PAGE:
The duration of legal custody is the minimum number of days during which a found pet, with or without identification, must be cared for by a shelter, according to the animal control agreements signed with partner municipalities. At SARS, that minimum period is five days for an unidentified pet and 10 days for an identified pet. During this time, it is presumed that the pet’s owner is looking for it. The shelter is responsible for providing a temporary home for the animal, providing the best possible care and ensuring its comfort and well-being.

Unfortunately, too few owners identify their pets, no doubt imagining that they will never go missing. As a result, very few stray pets are reclaimed. Some owners abandon their pets and report them as strays. These animals must wait longer before they can be adopted by a new family, increasing their stress levels and chances of falling sick.

What tests and procedures do you do on pets?

All pets are seen first by a behavioural assessor to get an understanding of their temperament. These tests reveal the pet’s level of training, sociability, aggressivity, and so on. For some pets, the next step is to undergo a medical exam by a veterinarian. The exam provides information about the animal’s state of health and any possible treatments required. If the pet is in sufficiently good health, we proceed with spaying/neutering and any other surgical procedures required.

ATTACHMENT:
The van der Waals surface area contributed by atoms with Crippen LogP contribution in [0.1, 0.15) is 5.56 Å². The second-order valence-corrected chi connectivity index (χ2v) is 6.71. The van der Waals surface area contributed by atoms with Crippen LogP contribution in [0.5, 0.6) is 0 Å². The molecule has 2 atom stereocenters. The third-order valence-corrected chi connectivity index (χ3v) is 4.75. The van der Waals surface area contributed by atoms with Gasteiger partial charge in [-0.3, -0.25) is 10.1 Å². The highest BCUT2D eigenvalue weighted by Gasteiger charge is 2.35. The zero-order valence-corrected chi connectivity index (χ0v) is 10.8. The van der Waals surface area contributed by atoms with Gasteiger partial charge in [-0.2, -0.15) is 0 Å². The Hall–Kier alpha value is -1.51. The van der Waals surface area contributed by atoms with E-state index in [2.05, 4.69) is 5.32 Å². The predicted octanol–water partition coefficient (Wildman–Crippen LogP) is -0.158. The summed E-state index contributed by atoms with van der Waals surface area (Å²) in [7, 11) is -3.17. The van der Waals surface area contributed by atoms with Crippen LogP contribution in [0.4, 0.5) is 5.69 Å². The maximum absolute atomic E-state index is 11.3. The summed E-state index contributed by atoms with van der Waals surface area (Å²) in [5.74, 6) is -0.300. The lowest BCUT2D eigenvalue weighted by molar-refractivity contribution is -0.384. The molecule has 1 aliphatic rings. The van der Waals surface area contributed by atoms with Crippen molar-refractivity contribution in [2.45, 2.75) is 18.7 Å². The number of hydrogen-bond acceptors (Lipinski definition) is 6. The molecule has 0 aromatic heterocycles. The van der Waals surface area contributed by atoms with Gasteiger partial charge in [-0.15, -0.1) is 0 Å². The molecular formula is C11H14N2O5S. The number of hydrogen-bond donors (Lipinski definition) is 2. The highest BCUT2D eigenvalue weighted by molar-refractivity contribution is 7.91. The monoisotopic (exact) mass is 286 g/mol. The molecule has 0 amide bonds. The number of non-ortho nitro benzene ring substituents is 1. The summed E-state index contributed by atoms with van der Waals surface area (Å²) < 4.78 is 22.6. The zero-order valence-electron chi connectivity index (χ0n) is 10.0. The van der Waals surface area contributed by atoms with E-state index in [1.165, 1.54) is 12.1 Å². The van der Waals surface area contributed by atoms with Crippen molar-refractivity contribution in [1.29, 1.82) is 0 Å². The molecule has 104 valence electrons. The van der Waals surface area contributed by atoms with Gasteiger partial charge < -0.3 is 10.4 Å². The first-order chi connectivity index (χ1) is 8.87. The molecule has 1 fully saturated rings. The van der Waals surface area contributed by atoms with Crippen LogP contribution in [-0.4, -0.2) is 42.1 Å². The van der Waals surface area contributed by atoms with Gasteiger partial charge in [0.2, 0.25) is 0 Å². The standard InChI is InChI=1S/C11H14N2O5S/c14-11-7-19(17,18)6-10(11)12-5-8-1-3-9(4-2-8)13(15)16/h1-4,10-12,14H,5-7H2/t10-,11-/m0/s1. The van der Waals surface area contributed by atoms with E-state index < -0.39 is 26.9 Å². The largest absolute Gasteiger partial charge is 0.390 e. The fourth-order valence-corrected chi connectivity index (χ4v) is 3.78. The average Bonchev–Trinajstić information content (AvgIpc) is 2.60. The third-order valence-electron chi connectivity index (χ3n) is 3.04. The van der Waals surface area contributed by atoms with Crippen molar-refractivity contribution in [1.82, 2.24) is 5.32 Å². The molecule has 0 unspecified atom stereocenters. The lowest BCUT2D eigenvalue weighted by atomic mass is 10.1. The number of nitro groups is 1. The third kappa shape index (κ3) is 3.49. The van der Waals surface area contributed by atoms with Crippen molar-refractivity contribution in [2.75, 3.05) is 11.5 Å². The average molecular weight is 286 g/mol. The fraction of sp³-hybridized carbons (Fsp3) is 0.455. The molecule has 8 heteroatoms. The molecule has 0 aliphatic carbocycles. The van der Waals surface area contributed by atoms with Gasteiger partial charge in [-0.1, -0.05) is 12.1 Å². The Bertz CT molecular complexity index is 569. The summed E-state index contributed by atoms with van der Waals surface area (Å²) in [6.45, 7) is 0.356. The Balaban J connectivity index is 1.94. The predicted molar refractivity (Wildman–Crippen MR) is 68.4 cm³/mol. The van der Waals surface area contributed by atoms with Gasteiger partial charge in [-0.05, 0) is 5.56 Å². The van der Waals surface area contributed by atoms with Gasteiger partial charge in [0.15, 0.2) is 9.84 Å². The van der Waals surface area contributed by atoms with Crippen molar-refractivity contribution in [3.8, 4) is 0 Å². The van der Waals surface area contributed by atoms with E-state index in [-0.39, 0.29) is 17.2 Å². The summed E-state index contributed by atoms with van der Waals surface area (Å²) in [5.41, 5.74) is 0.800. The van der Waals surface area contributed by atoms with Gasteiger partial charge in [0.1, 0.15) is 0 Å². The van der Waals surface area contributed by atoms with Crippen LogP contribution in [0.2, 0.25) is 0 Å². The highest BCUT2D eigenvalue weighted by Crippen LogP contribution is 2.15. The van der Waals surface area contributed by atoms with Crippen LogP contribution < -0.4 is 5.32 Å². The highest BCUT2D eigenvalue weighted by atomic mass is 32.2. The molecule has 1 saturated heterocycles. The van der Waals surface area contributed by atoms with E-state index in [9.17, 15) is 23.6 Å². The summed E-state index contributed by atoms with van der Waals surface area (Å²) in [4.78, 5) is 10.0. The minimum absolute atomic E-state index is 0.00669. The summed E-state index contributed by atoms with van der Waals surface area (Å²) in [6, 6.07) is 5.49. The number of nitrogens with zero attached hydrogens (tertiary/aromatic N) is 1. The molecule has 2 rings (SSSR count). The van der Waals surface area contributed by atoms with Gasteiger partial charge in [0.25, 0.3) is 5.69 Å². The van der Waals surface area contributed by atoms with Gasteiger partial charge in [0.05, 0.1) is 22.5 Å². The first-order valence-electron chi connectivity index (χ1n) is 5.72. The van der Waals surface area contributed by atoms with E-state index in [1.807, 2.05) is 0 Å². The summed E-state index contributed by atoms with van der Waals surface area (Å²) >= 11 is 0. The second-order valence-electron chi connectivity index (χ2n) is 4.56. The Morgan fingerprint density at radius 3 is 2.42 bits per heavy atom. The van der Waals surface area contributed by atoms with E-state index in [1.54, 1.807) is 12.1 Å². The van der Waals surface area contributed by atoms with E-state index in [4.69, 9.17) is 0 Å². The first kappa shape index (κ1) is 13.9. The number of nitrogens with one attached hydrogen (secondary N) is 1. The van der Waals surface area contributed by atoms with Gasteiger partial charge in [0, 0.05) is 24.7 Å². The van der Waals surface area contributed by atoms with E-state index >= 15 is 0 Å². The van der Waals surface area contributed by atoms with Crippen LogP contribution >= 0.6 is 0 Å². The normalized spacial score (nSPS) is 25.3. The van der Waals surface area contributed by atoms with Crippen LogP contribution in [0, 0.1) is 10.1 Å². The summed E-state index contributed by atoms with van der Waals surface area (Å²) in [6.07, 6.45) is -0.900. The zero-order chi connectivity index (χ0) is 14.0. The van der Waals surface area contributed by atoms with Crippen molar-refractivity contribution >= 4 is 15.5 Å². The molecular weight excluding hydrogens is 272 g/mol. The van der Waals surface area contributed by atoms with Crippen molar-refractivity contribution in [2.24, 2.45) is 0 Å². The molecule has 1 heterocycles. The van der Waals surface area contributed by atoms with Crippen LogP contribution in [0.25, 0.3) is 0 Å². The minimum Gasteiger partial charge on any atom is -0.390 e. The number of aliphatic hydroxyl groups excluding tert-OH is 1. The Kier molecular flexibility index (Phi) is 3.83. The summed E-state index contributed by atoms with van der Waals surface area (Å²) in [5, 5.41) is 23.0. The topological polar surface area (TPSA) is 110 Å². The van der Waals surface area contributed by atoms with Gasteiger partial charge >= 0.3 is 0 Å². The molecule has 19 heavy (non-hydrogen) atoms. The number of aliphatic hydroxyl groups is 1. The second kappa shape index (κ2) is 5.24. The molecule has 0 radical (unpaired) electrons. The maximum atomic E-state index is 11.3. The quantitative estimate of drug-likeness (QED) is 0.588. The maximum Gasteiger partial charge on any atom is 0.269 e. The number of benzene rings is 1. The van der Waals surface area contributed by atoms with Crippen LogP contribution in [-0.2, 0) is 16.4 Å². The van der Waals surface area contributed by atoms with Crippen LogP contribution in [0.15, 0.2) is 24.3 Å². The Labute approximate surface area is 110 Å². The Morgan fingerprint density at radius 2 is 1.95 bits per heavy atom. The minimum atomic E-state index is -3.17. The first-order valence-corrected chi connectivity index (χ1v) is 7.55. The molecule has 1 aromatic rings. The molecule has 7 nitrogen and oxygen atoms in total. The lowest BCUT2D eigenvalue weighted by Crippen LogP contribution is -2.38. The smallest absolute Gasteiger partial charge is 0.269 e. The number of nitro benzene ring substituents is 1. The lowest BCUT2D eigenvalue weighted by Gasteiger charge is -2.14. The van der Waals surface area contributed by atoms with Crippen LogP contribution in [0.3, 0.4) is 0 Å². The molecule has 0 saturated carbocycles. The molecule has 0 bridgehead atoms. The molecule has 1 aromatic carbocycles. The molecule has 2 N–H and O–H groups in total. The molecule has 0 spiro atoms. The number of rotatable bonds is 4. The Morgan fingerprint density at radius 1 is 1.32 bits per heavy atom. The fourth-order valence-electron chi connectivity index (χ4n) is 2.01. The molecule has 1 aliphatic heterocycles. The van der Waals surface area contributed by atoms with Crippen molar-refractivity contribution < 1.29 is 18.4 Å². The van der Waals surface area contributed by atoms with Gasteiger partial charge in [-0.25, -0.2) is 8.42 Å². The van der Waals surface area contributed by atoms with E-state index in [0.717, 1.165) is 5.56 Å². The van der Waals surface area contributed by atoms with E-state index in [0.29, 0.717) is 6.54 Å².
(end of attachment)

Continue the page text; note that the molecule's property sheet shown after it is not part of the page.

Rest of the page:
Why don’t you accept animals from other cities?

The citizens of our partner municipalities pay for the services we provide. It wouldn’t be fair to provide services to residents of other cities that don’t fund them.